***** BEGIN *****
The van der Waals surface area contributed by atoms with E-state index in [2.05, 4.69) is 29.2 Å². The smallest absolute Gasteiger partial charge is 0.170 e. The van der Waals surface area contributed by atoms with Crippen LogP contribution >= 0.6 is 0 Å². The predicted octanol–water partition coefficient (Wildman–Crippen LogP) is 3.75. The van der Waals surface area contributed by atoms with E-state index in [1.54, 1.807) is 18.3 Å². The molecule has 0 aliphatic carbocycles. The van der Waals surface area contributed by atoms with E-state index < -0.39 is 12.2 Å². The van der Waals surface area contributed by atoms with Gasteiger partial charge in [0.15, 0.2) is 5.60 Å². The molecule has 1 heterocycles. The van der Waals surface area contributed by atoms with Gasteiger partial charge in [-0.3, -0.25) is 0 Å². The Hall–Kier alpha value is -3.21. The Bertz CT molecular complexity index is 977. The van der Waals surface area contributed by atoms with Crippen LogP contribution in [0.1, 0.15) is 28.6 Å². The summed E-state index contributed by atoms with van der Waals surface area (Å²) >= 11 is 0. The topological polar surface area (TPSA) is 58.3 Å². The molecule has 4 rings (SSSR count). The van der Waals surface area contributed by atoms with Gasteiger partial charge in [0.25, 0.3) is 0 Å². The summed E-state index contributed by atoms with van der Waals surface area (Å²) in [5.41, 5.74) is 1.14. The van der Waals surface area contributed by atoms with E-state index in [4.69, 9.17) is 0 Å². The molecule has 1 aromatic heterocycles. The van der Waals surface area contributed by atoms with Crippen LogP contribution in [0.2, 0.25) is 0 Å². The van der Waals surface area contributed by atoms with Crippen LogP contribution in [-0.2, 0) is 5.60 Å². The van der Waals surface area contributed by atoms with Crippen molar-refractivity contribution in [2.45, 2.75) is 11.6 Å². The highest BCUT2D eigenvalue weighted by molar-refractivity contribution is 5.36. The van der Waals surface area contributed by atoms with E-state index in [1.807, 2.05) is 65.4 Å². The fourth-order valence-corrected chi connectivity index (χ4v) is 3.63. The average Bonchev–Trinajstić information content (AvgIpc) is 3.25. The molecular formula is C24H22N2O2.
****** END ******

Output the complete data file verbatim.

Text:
The van der Waals surface area contributed by atoms with E-state index in [2.05, 4.69) is 29.2 Å². The smallest absolute Gasteiger partial charge is 0.170 e. The van der Waals surface area contributed by atoms with Crippen LogP contribution >= 0.6 is 0 Å². The predicted octanol–water partition coefficient (Wildman–Crippen LogP) is 3.75. The van der Waals surface area contributed by atoms with E-state index in [1.54, 1.807) is 18.3 Å². The molecule has 0 aliphatic carbocycles. The van der Waals surface area contributed by atoms with E-state index < -0.39 is 12.2 Å². The van der Waals surface area contributed by atoms with Gasteiger partial charge in [0.15, 0.2) is 5.60 Å². The molecule has 1 heterocycles. The van der Waals surface area contributed by atoms with Gasteiger partial charge in [-0.3, -0.25) is 0 Å². The Hall–Kier alpha value is -3.21. The Bertz CT molecular complexity index is 977. The van der Waals surface area contributed by atoms with Crippen LogP contribution in [0.1, 0.15) is 28.6 Å². The summed E-state index contributed by atoms with van der Waals surface area (Å²) >= 11 is 0. The topological polar surface area (TPSA) is 58.3 Å². The molecule has 4 rings (SSSR count). The van der Waals surface area contributed by atoms with Gasteiger partial charge in [0.25, 0.3) is 0 Å². The summed E-state index contributed by atoms with van der Waals surface area (Å²) in [5.41, 5.74) is 1.14. The van der Waals surface area contributed by atoms with E-state index in [4.69, 9.17) is 0 Å². The molecule has 1 aromatic heterocycles. The van der Waals surface area contributed by atoms with Crippen LogP contribution in [0.2, 0.25) is 0 Å². The van der Waals surface area contributed by atoms with Crippen LogP contribution in [-0.2, 0) is 5.60 Å². The van der Waals surface area contributed by atoms with Crippen molar-refractivity contribution in [2.45, 2.75) is 11.6 Å². The highest BCUT2D eigenvalue weighted by molar-refractivity contribution is 5.36. The van der Waals surface area contributed by atoms with E-state index in [1.807, 2.05) is 65.4 Å². The fourth-order valence-corrected chi connectivity index (χ4v) is 3.63. The average Bonchev–Trinajstić information content (AvgIpc) is 3.25. The molecular formula is C24H22N2O2.